A Short-Lived Victory: Federal Subsistence Board Defers Caribou, Moose Closure

The Federal Subsistence board recently decided not to close Alaska federal land units 23 and 26A to non-local caribou and moose hunters in 2021 and deferred a decision to 2022. The request came from the Northwest Arctic Subsistence Regional Advisory Council who provided no scientific justification for the closure.

The Sportsmen’s Alliance participated in a public comment call on April 23 to express our position that public land closures should be based upon scientific evidence, rather than politics and emotion. Thanks to our comments and many others opposing the public-land closure, these lands will remain open in 2021.

While the Alaska National Interest Lands Conservation Act (ANILCA) allows the Department of Interior and the Forest Service to close hunting on federal lands to everyone except federally qualified subsistence hunters (as defined here), these types of closures should only occur when game populations are at a level that can only sustain subsistence hunters. If subsistence hunters can procure the meat they need in conjunction with other hunters, both hunts should occur.

“These decisions have the potential to set dangerous precedent for how wildlife and federal public lands will be managed in the United States,” said Bruce Tague, vice president of government affairs at the Sportsmen’s Alliance. “All federal lands should be open to everyone unless the science requires a different course of action.”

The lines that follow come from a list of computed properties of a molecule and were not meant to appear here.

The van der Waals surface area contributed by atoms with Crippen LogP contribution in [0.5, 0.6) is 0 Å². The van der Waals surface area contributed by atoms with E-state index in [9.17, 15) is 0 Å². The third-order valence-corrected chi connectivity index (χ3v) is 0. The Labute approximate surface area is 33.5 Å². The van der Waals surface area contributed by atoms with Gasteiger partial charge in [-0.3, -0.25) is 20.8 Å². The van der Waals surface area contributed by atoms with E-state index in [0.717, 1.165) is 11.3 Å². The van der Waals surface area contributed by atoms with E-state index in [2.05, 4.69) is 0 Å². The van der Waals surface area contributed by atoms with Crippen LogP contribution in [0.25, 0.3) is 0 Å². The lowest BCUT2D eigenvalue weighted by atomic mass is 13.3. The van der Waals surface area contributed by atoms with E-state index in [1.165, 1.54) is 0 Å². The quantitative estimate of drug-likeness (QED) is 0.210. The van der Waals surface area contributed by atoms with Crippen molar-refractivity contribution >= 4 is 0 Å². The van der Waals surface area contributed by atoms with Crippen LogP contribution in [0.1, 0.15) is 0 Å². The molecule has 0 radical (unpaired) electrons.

But as Tyler Freel points out in an Outdoor Life article, more attempts at closures to non-locals are on the docket.

“Already, more proposals are being generated for exclusionary closures of federal land to non-local hunters in Alaska. Three Wildlife Proposals—WP22-07, WP22-08, and WP22-09—are all set for the next cycle of federal subsistence hunting regulation changes, and are only open for public comment through July 19, 2021. Find information on how to comment on these proposals here.”

About the Sportsmen’s Alliance: The Sportsmen’s Alliance protects and defends America’s wildlife conservation programs and the pursuits – hunting, fishing and trapping – that generate the money to pay for them. Sportsmen’s Alliance Foundation is responsible for public education, legal defense and research.  Its mission is accomplished through several distinct programs coordinated to provide the most complete defense capability possible. Stay connected to Sportsmen’s Alliance: OnlineFacebookTwitter and Instagram.